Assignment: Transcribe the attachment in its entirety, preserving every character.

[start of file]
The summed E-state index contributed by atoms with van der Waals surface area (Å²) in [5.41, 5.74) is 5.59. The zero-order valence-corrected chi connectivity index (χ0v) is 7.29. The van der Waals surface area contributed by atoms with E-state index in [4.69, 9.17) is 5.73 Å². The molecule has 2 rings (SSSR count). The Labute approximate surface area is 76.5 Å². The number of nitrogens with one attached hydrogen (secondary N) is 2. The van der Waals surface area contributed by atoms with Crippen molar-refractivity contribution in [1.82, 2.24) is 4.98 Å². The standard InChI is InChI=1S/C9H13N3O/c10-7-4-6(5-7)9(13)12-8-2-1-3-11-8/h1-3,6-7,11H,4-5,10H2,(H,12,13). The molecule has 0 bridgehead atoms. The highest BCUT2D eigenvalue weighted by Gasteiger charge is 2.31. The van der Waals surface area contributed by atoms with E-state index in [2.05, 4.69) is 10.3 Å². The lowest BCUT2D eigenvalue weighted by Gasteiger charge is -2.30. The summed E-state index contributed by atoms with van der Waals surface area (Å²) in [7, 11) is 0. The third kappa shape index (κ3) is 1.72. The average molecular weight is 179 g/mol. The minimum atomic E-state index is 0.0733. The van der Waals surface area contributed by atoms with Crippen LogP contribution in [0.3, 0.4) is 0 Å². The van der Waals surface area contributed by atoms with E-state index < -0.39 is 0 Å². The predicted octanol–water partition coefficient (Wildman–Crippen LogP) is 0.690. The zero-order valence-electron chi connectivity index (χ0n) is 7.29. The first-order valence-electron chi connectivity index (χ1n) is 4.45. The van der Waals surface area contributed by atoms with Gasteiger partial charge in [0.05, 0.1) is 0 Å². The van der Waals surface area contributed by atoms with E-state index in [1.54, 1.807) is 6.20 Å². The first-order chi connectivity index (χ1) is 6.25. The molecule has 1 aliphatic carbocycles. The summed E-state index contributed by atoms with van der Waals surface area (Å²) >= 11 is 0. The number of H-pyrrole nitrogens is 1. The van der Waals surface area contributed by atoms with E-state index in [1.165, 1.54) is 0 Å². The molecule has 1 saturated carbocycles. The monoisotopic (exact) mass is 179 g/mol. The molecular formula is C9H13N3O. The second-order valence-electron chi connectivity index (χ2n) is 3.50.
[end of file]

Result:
The summed E-state index contributed by atoms with van der Waals surface area (Å²) in [5.41, 5.74) is 5.59. The zero-order valence-corrected chi connectivity index (χ0v) is 7.29. The van der Waals surface area contributed by atoms with E-state index in [4.69, 9.17) is 5.73 Å². The molecule has 2 rings (SSSR count). The Labute approximate surface area is 76.5 Å². The number of nitrogens with one attached hydrogen (secondary N) is 2. The van der Waals surface area contributed by atoms with Crippen molar-refractivity contribution in [1.82, 2.24) is 4.98 Å². The standard InChI is InChI=1S/C9H13N3O/c10-7-4-6(5-7)9(13)12-8-2-1-3-11-8/h1-3,6-7,11H,4-5,10H2,(H,12,13). The molecule has 0 bridgehead atoms. The highest BCUT2D eigenvalue weighted by Gasteiger charge is 2.31. The van der Waals surface area contributed by atoms with E-state index in [2.05, 4.69) is 10.3 Å². The lowest BCUT2D eigenvalue weighted by Gasteiger charge is -2.30. The summed E-state index contributed by atoms with van der Waals surface area (Å²) in [7, 11) is 0. The third kappa shape index (κ3) is 1.72. The average molecular weight is 179 g/mol. The minimum atomic E-state index is 0.0733. The van der Waals surface area contributed by atoms with Crippen LogP contribution in [0.3, 0.4) is 0 Å². The van der Waals surface area contributed by atoms with E-state index < -0.39 is 0 Å². The predicted octanol–water partition coefficient (Wildman–Crippen LogP) is 0.690. The zero-order valence-electron chi connectivity index (χ0n) is 7.29. The first-order valence-electron chi connectivity index (χ1n) is 4.45. The van der Waals surface area contributed by atoms with Gasteiger partial charge in [0.05, 0.1) is 0 Å². The van der Waals surface area contributed by atoms with E-state index in [1.54, 1.807) is 6.20 Å². The first-order chi connectivity index (χ1) is 6.25. The molecule has 1 aliphatic carbocycles. The summed E-state index contributed by atoms with van der Waals surface area (Å²) >= 11 is 0. The number of H-pyrrole nitrogens is 1. The van der Waals surface area contributed by atoms with E-state index in [1.165, 1.54) is 0 Å². The molecule has 1 saturated carbocycles. The monoisotopic (exact) mass is 179 g/mol. The molecular formula is C9H13N3O. The second-order valence-electron chi connectivity index (χ2n) is 3.50.